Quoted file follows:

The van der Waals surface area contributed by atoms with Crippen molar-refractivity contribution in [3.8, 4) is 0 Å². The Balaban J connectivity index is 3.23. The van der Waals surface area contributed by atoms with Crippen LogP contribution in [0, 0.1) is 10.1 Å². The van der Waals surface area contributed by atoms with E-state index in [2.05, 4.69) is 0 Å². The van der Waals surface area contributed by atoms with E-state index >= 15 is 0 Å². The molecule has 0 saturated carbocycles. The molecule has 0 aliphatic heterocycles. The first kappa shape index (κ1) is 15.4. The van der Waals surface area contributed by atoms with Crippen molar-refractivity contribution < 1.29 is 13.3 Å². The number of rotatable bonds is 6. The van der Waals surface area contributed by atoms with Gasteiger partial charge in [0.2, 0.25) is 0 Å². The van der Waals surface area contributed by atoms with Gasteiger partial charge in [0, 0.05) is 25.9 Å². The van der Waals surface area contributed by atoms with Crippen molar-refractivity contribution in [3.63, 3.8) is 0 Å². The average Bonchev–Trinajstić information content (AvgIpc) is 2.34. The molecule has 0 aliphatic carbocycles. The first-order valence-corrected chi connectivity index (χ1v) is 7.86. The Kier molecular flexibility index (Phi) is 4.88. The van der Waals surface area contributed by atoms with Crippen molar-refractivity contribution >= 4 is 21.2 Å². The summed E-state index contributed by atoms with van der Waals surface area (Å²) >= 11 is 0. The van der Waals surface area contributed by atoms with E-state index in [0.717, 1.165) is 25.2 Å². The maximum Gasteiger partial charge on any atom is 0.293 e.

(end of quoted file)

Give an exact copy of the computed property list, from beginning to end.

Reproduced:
The van der Waals surface area contributed by atoms with Crippen molar-refractivity contribution in [3.8, 4) is 0 Å². The Balaban J connectivity index is 3.23. The van der Waals surface area contributed by atoms with Crippen LogP contribution in [0, 0.1) is 10.1 Å². The van der Waals surface area contributed by atoms with E-state index in [2.05, 4.69) is 0 Å². The van der Waals surface area contributed by atoms with E-state index >= 15 is 0 Å². The molecule has 0 saturated carbocycles. The molecule has 0 aliphatic heterocycles. The first kappa shape index (κ1) is 15.4. The van der Waals surface area contributed by atoms with Crippen molar-refractivity contribution < 1.29 is 13.3 Å². The number of rotatable bonds is 6. The van der Waals surface area contributed by atoms with Gasteiger partial charge in [0.2, 0.25) is 0 Å². The van der Waals surface area contributed by atoms with Gasteiger partial charge in [0, 0.05) is 25.9 Å². The van der Waals surface area contributed by atoms with Crippen molar-refractivity contribution in [3.63, 3.8) is 0 Å². The average Bonchev–Trinajstić information content (AvgIpc) is 2.34. The molecule has 0 aliphatic carbocycles. The first-order valence-corrected chi connectivity index (χ1v) is 7.86. The Kier molecular flexibility index (Phi) is 4.88. The van der Waals surface area contributed by atoms with Crippen molar-refractivity contribution >= 4 is 21.2 Å². The summed E-state index contributed by atoms with van der Waals surface area (Å²) >= 11 is 0. The van der Waals surface area contributed by atoms with E-state index in [0.717, 1.165) is 25.2 Å². The maximum Gasteiger partial charge on any atom is 0.293 e.